Our Lord, though, is gracious and kind, and He knows best what we need, no matter what our longings are.  There were three ladies ahead of me in line, obviously American and of the Southern persuasion.  The queue was long, the morning young, and a conversation quite naturally developed.  They were from Louisiana.  I knew a priest there.  They knew him, too!  They were hoping to see him that very day!  (He was currently in Rome, studying.)  A common tongue and a common friend led to them offering me an "extra" green ticket, which allowed me to sit near the altar,  close enough to see the Sacrifice, to watch the Elevation of the Host, to glimpse the beauty of the chalice, and to participate as I had always done at Mass, with wonder and awe that Our Lord should come to us again in the form of bread and wine, that He would impart His Grace here, among the ruins and the art, among the relics and the living, among the noise and, yes, the peace.

"Ecce Agnus Dei, ecce qui tollit peccata mundi..."

Then, suddenly, there was no order. The congregation became a crowd, pressing forward from all angles toward the priests who were distributing Communion. There were no lines, no ushers directing us, nothing organized about our movements, we were all just pushed forward, sometimes stepping over those who had returned to their seats, those who remained kneeling, those who stood waiting patiently for someone to tell them what to do. The priest nearest us simply turned from one waiting tongue to the next, protected by the rotational movement as much as by his vesture, the surging crowd shifting back and forth as more and more people pressed forward to receive.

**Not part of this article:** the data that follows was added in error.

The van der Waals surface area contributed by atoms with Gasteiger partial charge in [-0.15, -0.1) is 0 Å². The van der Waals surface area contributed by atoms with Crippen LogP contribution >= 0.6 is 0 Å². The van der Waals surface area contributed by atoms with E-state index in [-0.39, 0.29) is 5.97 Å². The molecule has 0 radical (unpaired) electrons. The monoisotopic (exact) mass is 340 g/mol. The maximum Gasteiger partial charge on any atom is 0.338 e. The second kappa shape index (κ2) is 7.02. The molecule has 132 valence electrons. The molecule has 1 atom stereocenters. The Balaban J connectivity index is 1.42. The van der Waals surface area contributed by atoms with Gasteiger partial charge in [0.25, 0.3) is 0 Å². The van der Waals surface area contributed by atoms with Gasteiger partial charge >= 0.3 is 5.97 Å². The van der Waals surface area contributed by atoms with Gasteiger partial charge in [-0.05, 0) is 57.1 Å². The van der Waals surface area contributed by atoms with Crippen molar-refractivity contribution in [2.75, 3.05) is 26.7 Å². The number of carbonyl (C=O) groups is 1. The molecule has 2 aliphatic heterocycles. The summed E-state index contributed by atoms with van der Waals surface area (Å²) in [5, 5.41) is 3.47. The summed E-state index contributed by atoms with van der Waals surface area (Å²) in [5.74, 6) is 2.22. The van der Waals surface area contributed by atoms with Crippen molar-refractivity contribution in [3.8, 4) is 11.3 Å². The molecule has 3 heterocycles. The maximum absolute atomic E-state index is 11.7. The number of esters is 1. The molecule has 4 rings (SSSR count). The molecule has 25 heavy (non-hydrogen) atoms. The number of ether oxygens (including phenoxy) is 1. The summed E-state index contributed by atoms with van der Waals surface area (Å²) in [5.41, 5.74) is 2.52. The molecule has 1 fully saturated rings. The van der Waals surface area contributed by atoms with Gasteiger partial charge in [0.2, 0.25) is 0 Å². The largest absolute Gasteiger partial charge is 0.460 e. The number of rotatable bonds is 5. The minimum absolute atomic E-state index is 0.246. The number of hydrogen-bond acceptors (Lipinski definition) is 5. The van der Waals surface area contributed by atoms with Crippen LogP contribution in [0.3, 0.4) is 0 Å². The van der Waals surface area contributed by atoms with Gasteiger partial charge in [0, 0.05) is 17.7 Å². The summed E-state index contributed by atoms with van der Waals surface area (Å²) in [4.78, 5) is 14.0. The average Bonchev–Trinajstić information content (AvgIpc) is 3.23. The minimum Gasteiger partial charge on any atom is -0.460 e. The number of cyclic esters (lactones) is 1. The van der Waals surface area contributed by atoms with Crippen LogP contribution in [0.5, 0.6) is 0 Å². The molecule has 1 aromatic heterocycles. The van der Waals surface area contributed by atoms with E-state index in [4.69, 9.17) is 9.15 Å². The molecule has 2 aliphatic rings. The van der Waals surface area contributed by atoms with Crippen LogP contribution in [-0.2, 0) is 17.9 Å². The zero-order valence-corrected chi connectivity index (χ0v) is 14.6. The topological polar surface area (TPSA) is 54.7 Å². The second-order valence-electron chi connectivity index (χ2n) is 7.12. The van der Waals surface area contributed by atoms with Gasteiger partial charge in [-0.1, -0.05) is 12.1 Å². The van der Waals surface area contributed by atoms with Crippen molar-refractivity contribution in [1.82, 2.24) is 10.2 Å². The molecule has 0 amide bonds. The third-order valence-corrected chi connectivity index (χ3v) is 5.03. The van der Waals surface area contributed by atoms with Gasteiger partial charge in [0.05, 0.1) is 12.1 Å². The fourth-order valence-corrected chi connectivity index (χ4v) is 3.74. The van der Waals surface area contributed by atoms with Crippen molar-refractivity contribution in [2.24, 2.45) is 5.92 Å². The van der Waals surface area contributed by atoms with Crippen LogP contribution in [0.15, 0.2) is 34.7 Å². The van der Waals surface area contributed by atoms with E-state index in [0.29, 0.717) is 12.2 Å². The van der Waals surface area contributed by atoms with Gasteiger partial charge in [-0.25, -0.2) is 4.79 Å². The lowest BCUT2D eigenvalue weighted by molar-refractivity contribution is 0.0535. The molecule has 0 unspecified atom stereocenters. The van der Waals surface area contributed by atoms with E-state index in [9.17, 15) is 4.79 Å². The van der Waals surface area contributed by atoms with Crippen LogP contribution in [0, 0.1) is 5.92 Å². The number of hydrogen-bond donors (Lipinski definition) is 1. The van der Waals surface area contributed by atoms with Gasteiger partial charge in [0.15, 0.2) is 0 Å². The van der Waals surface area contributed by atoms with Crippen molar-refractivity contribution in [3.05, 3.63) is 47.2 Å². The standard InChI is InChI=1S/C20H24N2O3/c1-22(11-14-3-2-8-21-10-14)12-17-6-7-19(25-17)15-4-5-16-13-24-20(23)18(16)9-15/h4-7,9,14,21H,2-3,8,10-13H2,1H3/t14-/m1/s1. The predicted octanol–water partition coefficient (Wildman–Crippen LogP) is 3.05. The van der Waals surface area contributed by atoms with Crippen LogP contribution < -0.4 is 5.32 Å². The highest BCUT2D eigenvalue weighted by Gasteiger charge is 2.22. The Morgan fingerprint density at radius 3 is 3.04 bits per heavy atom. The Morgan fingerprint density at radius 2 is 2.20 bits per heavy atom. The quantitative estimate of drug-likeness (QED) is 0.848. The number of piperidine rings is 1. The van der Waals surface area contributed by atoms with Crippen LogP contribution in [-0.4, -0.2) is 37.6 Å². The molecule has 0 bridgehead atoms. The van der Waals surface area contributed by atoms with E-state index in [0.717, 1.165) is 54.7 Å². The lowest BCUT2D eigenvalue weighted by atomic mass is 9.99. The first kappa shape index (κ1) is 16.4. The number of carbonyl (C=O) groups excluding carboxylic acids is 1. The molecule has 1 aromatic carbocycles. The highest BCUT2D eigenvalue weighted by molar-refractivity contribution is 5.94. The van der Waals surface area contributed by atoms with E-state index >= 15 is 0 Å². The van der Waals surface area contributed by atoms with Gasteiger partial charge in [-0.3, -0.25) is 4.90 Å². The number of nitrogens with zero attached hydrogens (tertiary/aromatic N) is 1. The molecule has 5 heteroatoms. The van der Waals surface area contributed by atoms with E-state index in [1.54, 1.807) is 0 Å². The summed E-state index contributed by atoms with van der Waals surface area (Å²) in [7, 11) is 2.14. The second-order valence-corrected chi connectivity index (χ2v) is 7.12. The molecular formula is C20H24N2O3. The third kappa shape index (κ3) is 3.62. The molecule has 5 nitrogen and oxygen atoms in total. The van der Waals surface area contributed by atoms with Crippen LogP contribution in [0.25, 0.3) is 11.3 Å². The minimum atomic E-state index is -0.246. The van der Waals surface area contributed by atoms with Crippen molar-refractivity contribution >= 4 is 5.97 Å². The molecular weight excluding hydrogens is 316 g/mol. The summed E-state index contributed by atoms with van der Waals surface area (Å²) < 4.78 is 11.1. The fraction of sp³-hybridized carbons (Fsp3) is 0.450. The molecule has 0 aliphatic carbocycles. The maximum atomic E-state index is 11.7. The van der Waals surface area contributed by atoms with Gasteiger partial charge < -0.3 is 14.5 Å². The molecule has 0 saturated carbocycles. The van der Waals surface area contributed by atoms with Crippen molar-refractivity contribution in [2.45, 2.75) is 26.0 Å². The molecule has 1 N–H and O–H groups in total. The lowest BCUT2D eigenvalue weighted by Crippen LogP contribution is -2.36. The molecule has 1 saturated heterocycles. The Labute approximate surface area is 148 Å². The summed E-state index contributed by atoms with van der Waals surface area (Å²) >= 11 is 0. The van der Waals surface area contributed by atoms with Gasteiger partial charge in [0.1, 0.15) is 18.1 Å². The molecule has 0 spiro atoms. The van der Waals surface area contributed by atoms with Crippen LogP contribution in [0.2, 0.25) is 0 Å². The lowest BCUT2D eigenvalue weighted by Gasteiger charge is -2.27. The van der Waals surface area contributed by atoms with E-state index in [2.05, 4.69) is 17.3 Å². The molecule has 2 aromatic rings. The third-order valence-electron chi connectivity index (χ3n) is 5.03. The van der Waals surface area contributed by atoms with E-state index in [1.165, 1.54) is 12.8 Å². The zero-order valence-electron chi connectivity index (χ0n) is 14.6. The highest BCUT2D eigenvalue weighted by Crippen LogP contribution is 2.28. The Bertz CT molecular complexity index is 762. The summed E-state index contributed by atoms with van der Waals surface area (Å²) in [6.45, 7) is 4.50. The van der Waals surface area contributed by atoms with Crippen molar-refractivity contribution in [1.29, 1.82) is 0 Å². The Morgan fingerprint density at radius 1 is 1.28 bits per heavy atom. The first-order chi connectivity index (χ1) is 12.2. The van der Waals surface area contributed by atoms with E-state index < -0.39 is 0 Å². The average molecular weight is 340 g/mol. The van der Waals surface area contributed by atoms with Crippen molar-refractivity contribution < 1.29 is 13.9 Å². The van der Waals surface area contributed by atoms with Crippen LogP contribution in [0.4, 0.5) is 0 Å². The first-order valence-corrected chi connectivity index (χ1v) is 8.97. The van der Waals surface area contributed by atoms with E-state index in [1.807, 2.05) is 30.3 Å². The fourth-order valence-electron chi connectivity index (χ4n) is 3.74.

I was irritated and annoyed. This was a Papal Mass. Surely, there should be a more dignified way to do this! This was a shambles, the priests distributing remaining calm, but being buffeted a bit and often turned by the pressure of the crowd around them. Where were the ushers? Why were there no lines?

Then, a thought occurred to me as I glanced about the Church. There was a continuity here, a bond that joined us to the earliest Christians. They, too, had crowded around the Lord, buffeting and bumping Him, striving to touch Him, hoping to reach just the hem of His garment, content with the mere sight of His Face as he passed among them. We were the same crowd, pressing forward to be near Our Lord, our eagerness was the same as theirs, we wanted to receive Him, in whatever way He permits.  We wanted to touch Him as Thomas did, even if only with our tongues. We wanted to know His Mercy, His Grace, His Peace, and we were creating a different order to do that, an order which found Him at our center, the only calm in a crowded place filled with beauty and disarray, a world that only grew calm again when we had all received Him.

This was my thought as I received my Lord and my God, kneeling once more, uttering my thanks for His forgiveness and the gift of salvation, grateful for my Faith, this place, and even this age. There is no peace in the confusion of the world, there is no order that is not centered upon Him, and there is nothing that I can do that will ever pay the debt I owe for the wounds He bore for me that Thomas touched and the other Apostles witnessed, and that He shows to the Father each time I plead forgiveness for my sins, an offering made again here, before a crowd that knew nothing more than it must press toward Him to be healed.

Monday, May 27, 2013

A Silent and Unwelcome Witness

"What is he doing?"